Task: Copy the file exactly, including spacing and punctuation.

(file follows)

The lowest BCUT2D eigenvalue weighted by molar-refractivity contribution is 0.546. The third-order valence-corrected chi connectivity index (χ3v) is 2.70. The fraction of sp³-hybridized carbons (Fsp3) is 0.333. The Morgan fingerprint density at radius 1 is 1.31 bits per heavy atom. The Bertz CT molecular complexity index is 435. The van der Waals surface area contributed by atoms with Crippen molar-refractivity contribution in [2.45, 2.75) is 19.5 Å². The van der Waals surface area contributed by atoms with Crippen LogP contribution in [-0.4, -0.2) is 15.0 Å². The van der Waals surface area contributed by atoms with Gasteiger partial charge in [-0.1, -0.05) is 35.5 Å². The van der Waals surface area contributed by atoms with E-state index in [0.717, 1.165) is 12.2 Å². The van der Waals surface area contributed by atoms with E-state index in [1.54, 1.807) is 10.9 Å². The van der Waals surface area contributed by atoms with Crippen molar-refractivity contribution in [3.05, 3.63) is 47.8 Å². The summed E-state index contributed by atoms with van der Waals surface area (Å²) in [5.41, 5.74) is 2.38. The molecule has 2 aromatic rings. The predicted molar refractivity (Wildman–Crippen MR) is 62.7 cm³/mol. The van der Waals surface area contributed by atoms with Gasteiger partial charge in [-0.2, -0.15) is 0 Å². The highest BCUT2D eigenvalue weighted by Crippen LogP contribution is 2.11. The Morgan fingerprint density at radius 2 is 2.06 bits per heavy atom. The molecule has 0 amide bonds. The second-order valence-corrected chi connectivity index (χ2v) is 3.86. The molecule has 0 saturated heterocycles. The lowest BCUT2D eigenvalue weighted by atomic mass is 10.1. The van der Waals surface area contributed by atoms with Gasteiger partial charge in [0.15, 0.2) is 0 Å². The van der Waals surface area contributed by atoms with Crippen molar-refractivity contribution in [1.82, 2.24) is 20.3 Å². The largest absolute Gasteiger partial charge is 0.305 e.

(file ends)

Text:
The lowest BCUT2D eigenvalue weighted by molar-refractivity contribution is 0.546. The third-order valence-corrected chi connectivity index (χ3v) is 2.70. The fraction of sp³-hybridized carbons (Fsp3) is 0.333. The Morgan fingerprint density at radius 1 is 1.31 bits per heavy atom. The Bertz CT molecular complexity index is 435. The van der Waals surface area contributed by atoms with Crippen molar-refractivity contribution in [2.45, 2.75) is 19.5 Å². The van der Waals surface area contributed by atoms with Crippen LogP contribution in [-0.4, -0.2) is 15.0 Å². The van der Waals surface area contributed by atoms with Gasteiger partial charge in [-0.1, -0.05) is 35.5 Å². The van der Waals surface area contributed by atoms with E-state index in [0.717, 1.165) is 12.2 Å². The van der Waals surface area contributed by atoms with E-state index in [1.54, 1.807) is 10.9 Å². The van der Waals surface area contributed by atoms with Crippen molar-refractivity contribution in [3.05, 3.63) is 47.8 Å². The summed E-state index contributed by atoms with van der Waals surface area (Å²) in [5.41, 5.74) is 2.38. The molecule has 2 aromatic rings. The predicted molar refractivity (Wildman–Crippen MR) is 62.7 cm³/mol. The van der Waals surface area contributed by atoms with Gasteiger partial charge in [-0.2, -0.15) is 0 Å². The highest BCUT2D eigenvalue weighted by Crippen LogP contribution is 2.11. The Morgan fingerprint density at radius 2 is 2.06 bits per heavy atom. The molecule has 0 amide bonds. The second-order valence-corrected chi connectivity index (χ2v) is 3.86. The molecule has 0 saturated heterocycles. The lowest BCUT2D eigenvalue weighted by atomic mass is 10.1. The van der Waals surface area contributed by atoms with Gasteiger partial charge in [0.15, 0.2) is 0 Å². The van der Waals surface area contributed by atoms with Crippen molar-refractivity contribution in [1.82, 2.24) is 20.3 Å². The largest absolute Gasteiger partial charge is 0.305 e.